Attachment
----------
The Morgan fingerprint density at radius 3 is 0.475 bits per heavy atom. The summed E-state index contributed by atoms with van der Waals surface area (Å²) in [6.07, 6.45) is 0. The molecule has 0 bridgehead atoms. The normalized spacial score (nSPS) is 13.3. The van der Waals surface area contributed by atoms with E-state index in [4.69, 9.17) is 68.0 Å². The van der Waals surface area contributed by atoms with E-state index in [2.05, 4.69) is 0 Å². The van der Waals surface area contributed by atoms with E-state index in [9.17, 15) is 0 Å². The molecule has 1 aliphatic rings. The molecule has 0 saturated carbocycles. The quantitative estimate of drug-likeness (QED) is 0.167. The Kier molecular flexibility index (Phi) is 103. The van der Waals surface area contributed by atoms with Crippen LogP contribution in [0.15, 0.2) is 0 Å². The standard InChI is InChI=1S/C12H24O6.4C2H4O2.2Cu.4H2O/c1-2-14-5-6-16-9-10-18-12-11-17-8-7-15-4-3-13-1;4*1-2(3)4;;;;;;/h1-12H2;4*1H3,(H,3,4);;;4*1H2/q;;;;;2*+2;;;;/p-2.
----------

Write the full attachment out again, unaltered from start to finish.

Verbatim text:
The Morgan fingerprint density at radius 3 is 0.475 bits per heavy atom. The summed E-state index contributed by atoms with van der Waals surface area (Å²) in [6.07, 6.45) is 0. The molecule has 0 bridgehead atoms. The normalized spacial score (nSPS) is 13.3. The van der Waals surface area contributed by atoms with E-state index in [4.69, 9.17) is 68.0 Å². The van der Waals surface area contributed by atoms with E-state index in [2.05, 4.69) is 0 Å². The van der Waals surface area contributed by atoms with E-state index in [9.17, 15) is 0 Å². The molecule has 1 aliphatic rings. The molecule has 0 saturated carbocycles. The quantitative estimate of drug-likeness (QED) is 0.167. The Kier molecular flexibility index (Phi) is 103. The van der Waals surface area contributed by atoms with Crippen LogP contribution in [0.15, 0.2) is 0 Å². The standard InChI is InChI=1S/C12H24O6.4C2H4O2.2Cu.4H2O/c1-2-14-5-6-16-9-10-18-12-11-17-8-7-15-4-3-13-1;4*1-2(3)4;;;;;;/h1-12H2;4*1H3,(H,3,4);;;4*1H2/q;;;;;2*+2;;;;/p-2.